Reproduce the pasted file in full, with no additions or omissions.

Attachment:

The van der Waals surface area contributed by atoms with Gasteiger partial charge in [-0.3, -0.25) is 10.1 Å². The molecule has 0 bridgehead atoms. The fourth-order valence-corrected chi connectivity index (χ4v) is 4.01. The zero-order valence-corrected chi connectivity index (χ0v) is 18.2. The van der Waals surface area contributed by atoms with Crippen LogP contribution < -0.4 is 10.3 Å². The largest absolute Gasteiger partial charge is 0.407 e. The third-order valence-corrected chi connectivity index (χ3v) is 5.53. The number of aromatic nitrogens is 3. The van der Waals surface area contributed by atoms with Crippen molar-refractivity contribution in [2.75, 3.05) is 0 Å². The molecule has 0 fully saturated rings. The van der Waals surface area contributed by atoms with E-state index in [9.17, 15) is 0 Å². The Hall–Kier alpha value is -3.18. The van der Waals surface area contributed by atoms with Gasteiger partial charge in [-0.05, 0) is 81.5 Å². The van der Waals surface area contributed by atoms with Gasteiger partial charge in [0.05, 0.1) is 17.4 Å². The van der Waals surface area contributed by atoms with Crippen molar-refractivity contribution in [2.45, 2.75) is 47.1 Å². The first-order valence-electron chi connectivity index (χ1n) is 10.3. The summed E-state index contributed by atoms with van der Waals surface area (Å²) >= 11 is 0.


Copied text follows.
The van der Waals surface area contributed by atoms with Gasteiger partial charge in [-0.3, -0.25) is 10.1 Å². The molecule has 0 bridgehead atoms. The fourth-order valence-corrected chi connectivity index (χ4v) is 4.01. The zero-order valence-corrected chi connectivity index (χ0v) is 18.2. The van der Waals surface area contributed by atoms with Crippen LogP contribution < -0.4 is 10.3 Å². The largest absolute Gasteiger partial charge is 0.407 e. The third-order valence-corrected chi connectivity index (χ3v) is 5.53. The number of aromatic nitrogens is 3. The van der Waals surface area contributed by atoms with Crippen molar-refractivity contribution in [2.75, 3.05) is 0 Å². The molecule has 0 fully saturated rings. The van der Waals surface area contributed by atoms with E-state index in [9.17, 15) is 0 Å². The Hall–Kier alpha value is -3.18. The van der Waals surface area contributed by atoms with Gasteiger partial charge in [-0.05, 0) is 81.5 Å². The van der Waals surface area contributed by atoms with Gasteiger partial charge in [0.05, 0.1) is 17.4 Å². The van der Waals surface area contributed by atoms with Crippen molar-refractivity contribution in [2.45, 2.75) is 47.1 Å². The first-order valence-electron chi connectivity index (χ1n) is 10.3. The summed E-state index contributed by atoms with van der Waals surface area (Å²) >= 11 is 0.